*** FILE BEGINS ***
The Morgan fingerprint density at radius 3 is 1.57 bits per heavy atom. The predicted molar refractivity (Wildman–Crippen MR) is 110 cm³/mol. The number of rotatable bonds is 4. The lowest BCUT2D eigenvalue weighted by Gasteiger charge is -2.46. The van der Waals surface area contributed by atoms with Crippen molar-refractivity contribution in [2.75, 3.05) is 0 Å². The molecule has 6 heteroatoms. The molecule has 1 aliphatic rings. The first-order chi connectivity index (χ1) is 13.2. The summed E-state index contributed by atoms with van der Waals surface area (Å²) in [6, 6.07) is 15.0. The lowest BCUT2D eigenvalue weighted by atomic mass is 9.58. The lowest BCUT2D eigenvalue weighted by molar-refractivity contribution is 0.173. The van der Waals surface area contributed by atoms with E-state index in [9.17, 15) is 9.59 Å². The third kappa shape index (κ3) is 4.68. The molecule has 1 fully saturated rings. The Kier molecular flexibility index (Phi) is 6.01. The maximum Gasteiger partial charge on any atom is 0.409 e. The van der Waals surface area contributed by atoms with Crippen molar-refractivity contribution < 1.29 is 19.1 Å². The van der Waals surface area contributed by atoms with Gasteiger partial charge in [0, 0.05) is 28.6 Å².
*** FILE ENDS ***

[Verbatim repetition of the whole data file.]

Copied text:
The Morgan fingerprint density at radius 3 is 1.57 bits per heavy atom. The predicted molar refractivity (Wildman–Crippen MR) is 110 cm³/mol. The number of rotatable bonds is 4. The lowest BCUT2D eigenvalue weighted by Gasteiger charge is -2.46. The van der Waals surface area contributed by atoms with Crippen molar-refractivity contribution in [2.75, 3.05) is 0 Å². The molecule has 6 heteroatoms. The molecule has 1 aliphatic rings. The first-order chi connectivity index (χ1) is 13.2. The summed E-state index contributed by atoms with van der Waals surface area (Å²) in [6, 6.07) is 15.0. The lowest BCUT2D eigenvalue weighted by atomic mass is 9.58. The lowest BCUT2D eigenvalue weighted by molar-refractivity contribution is 0.173. The van der Waals surface area contributed by atoms with E-state index in [9.17, 15) is 9.59 Å². The third kappa shape index (κ3) is 4.68. The molecule has 1 fully saturated rings. The Kier molecular flexibility index (Phi) is 6.01. The maximum Gasteiger partial charge on any atom is 0.409 e. The van der Waals surface area contributed by atoms with Crippen molar-refractivity contribution < 1.29 is 19.1 Å². The van der Waals surface area contributed by atoms with Gasteiger partial charge in [0, 0.05) is 28.6 Å².